EL CAJON, Calif. (AP) — Star Memphis basketball recruit Mikey Williams is facing three additional felony charges in a March 27 shooting and was ordered to personally appear in court on Friday for arraignment on nine total charges.
Williams was scheduled to be arraigned Tuesday, when Superior Court Judge Kathleen M. Lewis seemed surprised that he and new co-counsel Randy Grossman appeared via teleconference rather than in person. Grossman said Williams’ other attorney, Troy Owens, was busy with a murder case and had contacted the district attorney’s office rather than the court to request to appear via videoconference.
Deputy District Attorney George Modlin said he preferred that Williams and his attorney appear in person due to the additional charges and because he wanted to address Williams’ bail status. Lewis ordered Williams to appear Friday.
Williams was present for a preliminary hearing on Oct. 10, when Judge Sherry M. Thompson-Taylor ordered him to stand trial. She also denied the prosecution’s request to increase Williams’ bail to $500,000. Williams has been free on a $50,000 bond since his arrest on April 13.
Williams, who finished his prep career at San Ysidro High School, is accused in a March 27 shooting at his $1.2 million home in unincorporated Jamul in eastern San Diego County. An argument just before midnight ended with gunshots being fired at a car that was leaving the house with five passengers inside, the San Diego County Sheriff’s Department said in a news release. Bullets hit the car, but nobody inside was injured, authorities said.
He originally was charged with five counts of assault with a weapon and one count of firing into an occupied vehicle, which would carry a sentence of 28 years in prison if convicted on all counts. Each of the three new charges would add eight months in prison.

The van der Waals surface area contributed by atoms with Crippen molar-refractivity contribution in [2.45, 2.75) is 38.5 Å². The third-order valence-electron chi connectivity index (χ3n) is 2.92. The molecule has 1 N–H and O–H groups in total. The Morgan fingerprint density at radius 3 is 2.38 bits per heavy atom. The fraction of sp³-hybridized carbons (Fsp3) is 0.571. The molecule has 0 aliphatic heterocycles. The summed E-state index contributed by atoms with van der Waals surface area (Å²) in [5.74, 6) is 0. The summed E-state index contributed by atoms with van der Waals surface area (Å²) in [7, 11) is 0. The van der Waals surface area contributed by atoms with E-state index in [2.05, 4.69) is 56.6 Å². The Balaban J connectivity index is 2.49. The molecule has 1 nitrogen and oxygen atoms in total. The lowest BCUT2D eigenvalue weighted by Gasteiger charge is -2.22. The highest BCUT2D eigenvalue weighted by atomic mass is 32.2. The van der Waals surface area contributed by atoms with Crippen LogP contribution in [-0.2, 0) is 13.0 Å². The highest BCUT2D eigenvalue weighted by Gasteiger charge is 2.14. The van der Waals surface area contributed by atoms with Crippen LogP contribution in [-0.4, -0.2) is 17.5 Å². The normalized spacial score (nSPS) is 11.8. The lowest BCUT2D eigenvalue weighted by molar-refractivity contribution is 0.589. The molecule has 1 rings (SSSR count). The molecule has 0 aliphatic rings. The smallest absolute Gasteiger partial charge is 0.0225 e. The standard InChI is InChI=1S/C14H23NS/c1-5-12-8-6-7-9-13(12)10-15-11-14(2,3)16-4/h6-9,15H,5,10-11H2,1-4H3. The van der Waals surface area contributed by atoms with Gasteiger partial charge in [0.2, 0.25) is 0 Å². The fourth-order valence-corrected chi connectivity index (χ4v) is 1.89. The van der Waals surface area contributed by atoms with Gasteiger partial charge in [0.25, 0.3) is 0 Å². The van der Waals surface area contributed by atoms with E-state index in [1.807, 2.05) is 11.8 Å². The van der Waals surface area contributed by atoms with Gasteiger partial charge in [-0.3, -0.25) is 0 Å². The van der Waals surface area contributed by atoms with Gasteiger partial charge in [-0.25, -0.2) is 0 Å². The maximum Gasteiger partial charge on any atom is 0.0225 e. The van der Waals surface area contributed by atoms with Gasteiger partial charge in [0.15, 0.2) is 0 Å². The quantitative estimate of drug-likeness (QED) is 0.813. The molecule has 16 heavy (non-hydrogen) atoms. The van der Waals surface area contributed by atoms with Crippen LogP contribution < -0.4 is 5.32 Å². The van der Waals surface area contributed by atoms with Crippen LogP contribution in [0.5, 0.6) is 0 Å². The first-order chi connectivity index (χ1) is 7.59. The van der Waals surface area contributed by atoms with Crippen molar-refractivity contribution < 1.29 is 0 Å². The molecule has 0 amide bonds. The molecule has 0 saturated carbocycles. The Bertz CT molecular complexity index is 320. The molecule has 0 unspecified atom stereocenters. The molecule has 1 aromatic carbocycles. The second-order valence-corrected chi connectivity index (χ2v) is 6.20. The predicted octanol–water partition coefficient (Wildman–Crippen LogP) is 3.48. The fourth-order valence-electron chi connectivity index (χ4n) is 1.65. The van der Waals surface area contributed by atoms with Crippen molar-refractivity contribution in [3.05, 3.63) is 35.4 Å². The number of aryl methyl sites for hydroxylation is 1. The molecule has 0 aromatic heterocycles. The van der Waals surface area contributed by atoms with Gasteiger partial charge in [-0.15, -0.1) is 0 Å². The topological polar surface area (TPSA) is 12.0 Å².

Testimony at Williams’ preliminary hearing indicated there were six people in the car, including an Uber driver, and that Williams had made threats. That testimony led the prosecution to add an additional count of assault with a weapon and two counts of making threats.
A juvenile witness testified she and a group of friends took an Uber to Williams’ home so she could meet with JJ Taylor, who was living there and also has committed to play at Memphis. The girl said she went inside while the others waited in the car, but that Williams appeared angry and began to make threats.
At Williams’ preliminary hearing, Thompson-Taylor said that while no witnesses saw Williams fire a gun, there is probable cause to move the case forward based on testimony that witnesses saw him with a gun and heard him threaten to kill them. Modlin presented photos of bullet holes in a Tesla Model 3 that transported five people to Williams’ home.
Williams is enrolled in online classes at Memphis and remains on the roster but does not have access to team facilities or activities, and his status with the program will be determined when the court case is resolved, the school said late last month.
The Tigers began practice on Sept. 25 and open the season Nov. 6 at home against Jackson State.
Williams was one of the name, image and likeness era’s earliest stars, securing a multiyear deal with shoe and athletic apparel maker Puma for an undisclosed amount in 2021. He had millions of followers across his social media platforms before apparently deactivating them. On3.com once estimated his NIL valuation at $3.6 million, but Williams’ name no longer appears in the rankings.